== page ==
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Why I'm Not Micromanaging Christmas This Year

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TIRED CHRISTMAS
Alamy

I have had my share of Christmas trees fall down in my forty-five years. Lost balloons. Fallen souffles. Cancelled flights. Burnt toast. Tough meat. Lemon cars. I wouldn't call myself unlucky. Quite the opposite, in fact. But I can say that the butterflies of Christmases past have sort of flown the coop.

In the last few years, I've mildly dreaded the holiday season for all its glut and Amazon boxes and blow-up Costco snowmen and braggadocio holiday cards with "perfect" families in matching white linen on a beach ... only for it all to end in a hemmorage of ribbons and bows and tape and wrapping paper, kicked into the mudroom and eventually burned. I miss the little girl in me that used to sit in her window seat and gaze at the moonlit snow -- who knew a holy night when she saw one. I've become resentful somehow of Christmas. In other words, I'd like to punch the Kay Jeweler people in the throat. It begins with the manic Black Friday and ends in buyer's remorse and an overheated living room full of things you thought for a few weeks you couldn't live without and turns out ... you could. For a holiday that is supposed to be about love and wonder incarnate and stopping to honor it, I'm with Charlie Brown -- Christmas has gone berserk. But mostly what I've come to resent is the expectation.

This year I've decided to rethink Christmas altogether. I don't need to bully myself into feeling "the Christmas spirit." It doesn't need to be a season that erases pain and promises much of anything. It can be whatever it needs to be this year. I want to go lightly and untraditionally. I want to see if Christmas comes without ribbons and bows, Grinch-style. I got "It's A Wonderful Life" over with last week. It's just not going to be like that. We'll fight over the Christmas tree. Ornaments will break. Somebody won't get the latest in technology they've been begging for. Somebody will forget a god-child's gift. In fact, this year, so far, I've done it all "wrong." It's the 14th, and I haven't bought one gift. I didn't plan a Christmas photo shoot -- in fact, our card shows the four of us with greasy hair standing on a marginally frozen lake, taken by a complete stranger. I didn't get my paper whites forced, so we'll have those beloved white blooms in time for Valentine's day. We're not having our sledding party -- we can't afford it. There's no snow on the ground anyway. And yesterday, the tree fell over.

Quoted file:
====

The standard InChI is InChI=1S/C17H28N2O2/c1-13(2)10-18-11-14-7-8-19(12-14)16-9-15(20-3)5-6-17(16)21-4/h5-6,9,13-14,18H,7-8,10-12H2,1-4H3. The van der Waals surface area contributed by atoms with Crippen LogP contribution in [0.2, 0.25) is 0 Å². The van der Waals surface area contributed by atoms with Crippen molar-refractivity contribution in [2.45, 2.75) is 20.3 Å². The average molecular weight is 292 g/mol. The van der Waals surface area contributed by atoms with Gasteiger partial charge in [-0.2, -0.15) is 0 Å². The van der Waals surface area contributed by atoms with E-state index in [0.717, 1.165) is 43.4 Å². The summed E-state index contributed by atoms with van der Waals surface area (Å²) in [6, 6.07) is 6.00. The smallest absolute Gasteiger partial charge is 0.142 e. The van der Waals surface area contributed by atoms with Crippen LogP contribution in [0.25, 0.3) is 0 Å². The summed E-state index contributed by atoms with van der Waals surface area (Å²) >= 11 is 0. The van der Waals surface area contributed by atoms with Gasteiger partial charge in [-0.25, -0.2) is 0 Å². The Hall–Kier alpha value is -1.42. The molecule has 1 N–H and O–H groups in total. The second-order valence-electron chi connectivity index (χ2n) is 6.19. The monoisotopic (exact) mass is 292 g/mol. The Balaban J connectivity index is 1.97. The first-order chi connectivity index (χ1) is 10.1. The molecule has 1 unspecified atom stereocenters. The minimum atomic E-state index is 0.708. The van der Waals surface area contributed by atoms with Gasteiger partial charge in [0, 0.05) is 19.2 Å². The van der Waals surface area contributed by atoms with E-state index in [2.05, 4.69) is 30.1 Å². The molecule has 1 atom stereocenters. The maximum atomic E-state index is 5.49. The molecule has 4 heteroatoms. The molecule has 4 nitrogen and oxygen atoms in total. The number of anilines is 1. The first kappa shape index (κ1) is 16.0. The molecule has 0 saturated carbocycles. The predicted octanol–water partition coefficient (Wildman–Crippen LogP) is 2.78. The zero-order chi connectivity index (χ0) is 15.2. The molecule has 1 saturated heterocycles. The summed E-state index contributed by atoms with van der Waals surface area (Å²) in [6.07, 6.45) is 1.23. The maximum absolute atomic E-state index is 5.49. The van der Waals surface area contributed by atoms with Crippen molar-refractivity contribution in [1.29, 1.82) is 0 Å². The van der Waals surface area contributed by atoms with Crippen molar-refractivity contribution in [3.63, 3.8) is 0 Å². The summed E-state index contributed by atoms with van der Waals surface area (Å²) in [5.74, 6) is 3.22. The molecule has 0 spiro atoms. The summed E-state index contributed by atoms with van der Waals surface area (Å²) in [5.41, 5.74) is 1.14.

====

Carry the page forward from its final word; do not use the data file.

I used to do it all so well. Year after year. A Dickens-worthy Christmas party with a half-mile of luminaria lovingly leading our guests up our snowy driveway. Live music and caroling and roast beasts laid out on my grandmother's best china and silver on the diningroom table. Handmade cedar garlands splayed on the mantle, the olive wood creche placed lovingly in its branches. Pepper berries dripping from the crystal chandelier. Bing Crosby and the Andrews Sisters cued up for the kid's race down the stairs, all filmed with a fully charged movie camera. Santa had special wrapping paper. My father's 1925 Lionel train ran around the dining room while we read Truman Capote's A Christmas Visitor. Gingerbread houses. Cookies from scratch with marbled icing. Neighborhood gifts (usually homemade jam) delivered by Flexible Flyer and smiling children in hand knit hats. Sing-along Messiah. It all sounds exhausting to me this year. Maybe those butterflies will come anyway. But I'm not forcing them to.

I'm just going to let Christmas carry me this year. Quietly. Little moments in pjs. A walk in the woods with the dogs, even if no one wants to come with me. I'm making CDs for people. That's about it. Sorry if you're on my list. In fact, yesterday when my son and I were making Christmas cookies, we got so giddy we started using the dough on the other side of the cookie cutters. So along with our santas and stars and gingerbread men, we made cookies that look a lot like Nantucket and Martha's Vineyard and alligators. We almost wet our pants we were laughing so hard.

That's what I want this Christmas to be. That's my expectation: to expect nothing. And to trust that grace happens when we least expect it.